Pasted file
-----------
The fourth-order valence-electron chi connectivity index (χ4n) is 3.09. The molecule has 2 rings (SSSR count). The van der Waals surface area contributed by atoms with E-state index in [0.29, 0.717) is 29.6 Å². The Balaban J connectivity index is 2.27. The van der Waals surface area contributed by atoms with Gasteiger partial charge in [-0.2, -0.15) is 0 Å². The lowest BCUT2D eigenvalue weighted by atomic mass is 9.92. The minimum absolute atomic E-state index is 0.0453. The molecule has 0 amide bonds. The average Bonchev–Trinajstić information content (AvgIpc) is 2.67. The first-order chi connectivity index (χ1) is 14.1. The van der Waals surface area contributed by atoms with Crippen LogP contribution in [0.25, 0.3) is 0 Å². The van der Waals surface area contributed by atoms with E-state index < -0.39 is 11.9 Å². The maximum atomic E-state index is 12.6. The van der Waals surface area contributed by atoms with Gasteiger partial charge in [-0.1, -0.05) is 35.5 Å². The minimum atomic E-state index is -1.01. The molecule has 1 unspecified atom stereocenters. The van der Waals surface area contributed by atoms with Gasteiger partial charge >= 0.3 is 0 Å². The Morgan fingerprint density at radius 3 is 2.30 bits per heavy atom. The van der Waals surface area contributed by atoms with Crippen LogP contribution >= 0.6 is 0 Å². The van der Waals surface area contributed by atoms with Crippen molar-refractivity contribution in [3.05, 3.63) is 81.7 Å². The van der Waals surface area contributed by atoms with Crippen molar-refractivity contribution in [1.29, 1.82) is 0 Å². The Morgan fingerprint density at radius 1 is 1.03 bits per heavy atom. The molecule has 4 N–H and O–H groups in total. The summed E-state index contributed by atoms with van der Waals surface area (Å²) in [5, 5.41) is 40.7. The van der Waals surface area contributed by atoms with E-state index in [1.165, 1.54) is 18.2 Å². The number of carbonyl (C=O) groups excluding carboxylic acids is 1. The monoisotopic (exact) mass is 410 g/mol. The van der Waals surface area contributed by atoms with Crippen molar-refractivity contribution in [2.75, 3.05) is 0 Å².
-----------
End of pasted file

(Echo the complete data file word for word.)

The fourth-order valence-electron chi connectivity index (χ4n) is 3.09. The molecule has 2 rings (SSSR count). The van der Waals surface area contributed by atoms with E-state index in [0.29, 0.717) is 29.6 Å². The Balaban J connectivity index is 2.27. The van der Waals surface area contributed by atoms with Gasteiger partial charge in [-0.2, -0.15) is 0 Å². The lowest BCUT2D eigenvalue weighted by atomic mass is 9.92. The minimum absolute atomic E-state index is 0.0453. The molecule has 0 amide bonds. The average Bonchev–Trinajstić information content (AvgIpc) is 2.67. The first-order chi connectivity index (χ1) is 14.1. The van der Waals surface area contributed by atoms with Crippen LogP contribution in [0.25, 0.3) is 0 Å². The van der Waals surface area contributed by atoms with E-state index < -0.39 is 11.9 Å². The maximum atomic E-state index is 12.6. The van der Waals surface area contributed by atoms with Gasteiger partial charge in [-0.1, -0.05) is 35.5 Å². The minimum atomic E-state index is -1.01. The molecule has 1 unspecified atom stereocenters. The van der Waals surface area contributed by atoms with Gasteiger partial charge >= 0.3 is 0 Å². The Morgan fingerprint density at radius 3 is 2.30 bits per heavy atom. The van der Waals surface area contributed by atoms with Crippen LogP contribution >= 0.6 is 0 Å². The van der Waals surface area contributed by atoms with Crippen molar-refractivity contribution in [3.05, 3.63) is 81.7 Å². The van der Waals surface area contributed by atoms with Crippen molar-refractivity contribution in [1.29, 1.82) is 0 Å². The Morgan fingerprint density at radius 1 is 1.03 bits per heavy atom. The molecule has 4 N–H and O–H groups in total. The summed E-state index contributed by atoms with van der Waals surface area (Å²) in [5, 5.41) is 40.7. The van der Waals surface area contributed by atoms with E-state index in [1.165, 1.54) is 18.2 Å². The number of carbonyl (C=O) groups excluding carboxylic acids is 1. The monoisotopic (exact) mass is 410 g/mol. The van der Waals surface area contributed by atoms with Crippen molar-refractivity contribution in [2.75, 3.05) is 0 Å².